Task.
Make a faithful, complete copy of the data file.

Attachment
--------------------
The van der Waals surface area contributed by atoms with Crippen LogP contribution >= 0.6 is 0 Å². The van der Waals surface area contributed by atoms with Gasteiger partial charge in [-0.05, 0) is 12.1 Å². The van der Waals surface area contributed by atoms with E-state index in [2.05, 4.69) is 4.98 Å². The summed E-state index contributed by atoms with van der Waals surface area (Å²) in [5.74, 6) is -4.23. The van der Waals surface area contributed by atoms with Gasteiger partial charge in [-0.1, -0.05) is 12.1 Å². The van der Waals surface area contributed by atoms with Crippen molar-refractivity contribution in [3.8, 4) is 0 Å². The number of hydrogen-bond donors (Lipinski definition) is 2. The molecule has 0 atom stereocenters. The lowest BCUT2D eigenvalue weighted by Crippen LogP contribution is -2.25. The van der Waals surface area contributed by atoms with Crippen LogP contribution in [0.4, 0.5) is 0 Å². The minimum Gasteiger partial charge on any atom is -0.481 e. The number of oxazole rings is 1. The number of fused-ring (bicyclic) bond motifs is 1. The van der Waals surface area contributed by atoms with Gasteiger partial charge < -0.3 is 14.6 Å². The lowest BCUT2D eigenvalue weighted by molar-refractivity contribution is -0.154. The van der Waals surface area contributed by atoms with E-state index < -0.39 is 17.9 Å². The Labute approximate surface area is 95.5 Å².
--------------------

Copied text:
The van der Waals surface area contributed by atoms with Crippen LogP contribution >= 0.6 is 0 Å². The van der Waals surface area contributed by atoms with Gasteiger partial charge in [-0.05, 0) is 12.1 Å². The van der Waals surface area contributed by atoms with E-state index in [2.05, 4.69) is 4.98 Å². The summed E-state index contributed by atoms with van der Waals surface area (Å²) in [5.74, 6) is -4.23. The van der Waals surface area contributed by atoms with Gasteiger partial charge in [-0.1, -0.05) is 12.1 Å². The van der Waals surface area contributed by atoms with Crippen molar-refractivity contribution in [3.8, 4) is 0 Å². The number of hydrogen-bond donors (Lipinski definition) is 2. The molecule has 0 atom stereocenters. The lowest BCUT2D eigenvalue weighted by Crippen LogP contribution is -2.25. The van der Waals surface area contributed by atoms with Crippen LogP contribution in [0.4, 0.5) is 0 Å². The minimum Gasteiger partial charge on any atom is -0.481 e. The number of oxazole rings is 1. The number of fused-ring (bicyclic) bond motifs is 1. The van der Waals surface area contributed by atoms with Gasteiger partial charge < -0.3 is 14.6 Å². The lowest BCUT2D eigenvalue weighted by molar-refractivity contribution is -0.154. The van der Waals surface area contributed by atoms with E-state index < -0.39 is 17.9 Å². The Labute approximate surface area is 95.5 Å².